Whirlpool Politics: Water as a Global Challenge

11–17 April 2010, Leiden • The Institute of Political Science at Leiden University (NL) will host an international conference in the field of political science. During the Academic Conference students will explore this year’s theme, Whirlpool Politics: Water as a Global Challenge.


Water has always been a key issue in the Netherlands and much of Dutch history is constituted by the fight against water. The country as mainly a low-lying area faces a threat coming both from the sea and from its rivers. Recently, ‘water’ has also become of striking academic and political relevance. Many scientists have already predicted that not oil, but water, will become the main source of political conflict in the future. This is especially due to the shortage of fresh water supplies in many parts of the world. As a result, the debate is fuelled regarding water as a basic human need and therefore as a human right. Water also caught much attention related to the impending problem of global warming. Nowadays, water is often seen as potentially a very dangerous climate danger since it carries with it multiple manifestations of climate change. This may have severe consequences on a global scale and generates specific concern in regard of low countries such as the Netherlands.

In order to capture all these interesting developments related to the topic of water the Academic Conference will be organized around three subtopics:

– Water as a Climate Danger
– Water as a Source of Conflict
– Water as a Human Right

During the first three days of the IAPSS Conference the Academic Programme will be focusing on future implications of water issues. On Monday the subtheme Water as a Climate Danger will be elaborated upon. Given the increased probability of water-related problems due to climate change, how are countries across the world to be best prepared for the rising sealevel and severe climate conditions?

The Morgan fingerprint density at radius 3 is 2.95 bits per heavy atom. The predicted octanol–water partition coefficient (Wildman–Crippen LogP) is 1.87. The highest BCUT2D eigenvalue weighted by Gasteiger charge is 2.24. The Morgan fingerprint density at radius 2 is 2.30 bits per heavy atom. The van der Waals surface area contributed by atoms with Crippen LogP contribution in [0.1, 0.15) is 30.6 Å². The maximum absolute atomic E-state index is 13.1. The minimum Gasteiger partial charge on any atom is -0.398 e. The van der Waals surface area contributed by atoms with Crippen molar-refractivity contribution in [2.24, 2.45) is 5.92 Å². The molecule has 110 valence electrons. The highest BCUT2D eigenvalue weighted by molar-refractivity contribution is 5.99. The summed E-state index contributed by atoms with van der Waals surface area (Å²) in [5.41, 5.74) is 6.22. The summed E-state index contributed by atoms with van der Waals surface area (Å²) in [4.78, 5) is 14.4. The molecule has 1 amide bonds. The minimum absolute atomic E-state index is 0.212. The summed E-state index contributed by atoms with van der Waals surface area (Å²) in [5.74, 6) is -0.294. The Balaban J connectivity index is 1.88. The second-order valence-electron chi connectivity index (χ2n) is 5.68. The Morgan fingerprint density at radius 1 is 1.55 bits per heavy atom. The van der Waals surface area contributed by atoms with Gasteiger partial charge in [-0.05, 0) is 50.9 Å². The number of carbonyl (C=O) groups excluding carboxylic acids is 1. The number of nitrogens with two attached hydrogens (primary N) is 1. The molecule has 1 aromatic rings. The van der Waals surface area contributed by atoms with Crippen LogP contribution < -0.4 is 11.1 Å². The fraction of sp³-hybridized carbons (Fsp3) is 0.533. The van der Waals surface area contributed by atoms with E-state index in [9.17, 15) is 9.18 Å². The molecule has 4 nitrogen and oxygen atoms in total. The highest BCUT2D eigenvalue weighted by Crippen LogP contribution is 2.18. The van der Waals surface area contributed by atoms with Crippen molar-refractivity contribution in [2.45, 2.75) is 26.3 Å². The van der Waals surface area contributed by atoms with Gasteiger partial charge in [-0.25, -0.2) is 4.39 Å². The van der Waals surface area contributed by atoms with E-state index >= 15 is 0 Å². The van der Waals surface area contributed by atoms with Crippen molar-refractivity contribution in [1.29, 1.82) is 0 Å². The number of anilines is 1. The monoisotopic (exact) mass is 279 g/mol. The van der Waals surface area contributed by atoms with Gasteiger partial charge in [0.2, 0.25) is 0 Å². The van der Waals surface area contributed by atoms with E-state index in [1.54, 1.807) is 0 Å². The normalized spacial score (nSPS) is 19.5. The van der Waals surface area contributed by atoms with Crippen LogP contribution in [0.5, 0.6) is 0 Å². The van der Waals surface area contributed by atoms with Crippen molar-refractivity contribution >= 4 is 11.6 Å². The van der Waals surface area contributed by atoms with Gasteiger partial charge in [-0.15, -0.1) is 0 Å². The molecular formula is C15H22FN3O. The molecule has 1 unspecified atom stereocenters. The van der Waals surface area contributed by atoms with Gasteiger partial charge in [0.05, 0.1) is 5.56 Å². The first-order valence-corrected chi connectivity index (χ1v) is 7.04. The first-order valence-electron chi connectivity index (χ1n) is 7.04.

On Tuesday the programme will be centered around questions of international security in cases where water will be likely to constitute a cause in regional conflict. Hence the premise Water as a Source of Conflict will be a starting point for debates concerning future water-related conflicts.

On Wednesday the newly emerging insight of Water as a Human Right will be explored. In what sense can water be regarded as a human right and can such a global approach help us tackle water problems more easily?

The content of the Academic Programme will be conveyed through daily opening lectures of a renowned expert in the field of the subtheme and workshops in which students are invited to discuss water’s global challenges on a more detailed level.


The Netherlands National Committee IHP-HWRP is a contributor to the programme. Speakers include Pieter van der Zaag, professor in Integrated Water Resources Management at the UNESCO-IHE Insitute for Water Education in Delft, Henk van Schaik, programme coordinator international at the Co-operative Programme on Water and Climate (CPWC) in The Hague, and Bart Parmet, director of the new Dutch Delta Programme.

This conference will be hosted under the umbrella of the International Association for Political Science Students (IAPSS) which consists of over 50 study associations of political science departments across the globe. At the AC-GA  (Academic Conference and General Assembly), the cities of Leiden and The Hague will host more than 150 political science students from all over the world.


Update June 2010: the report is now available.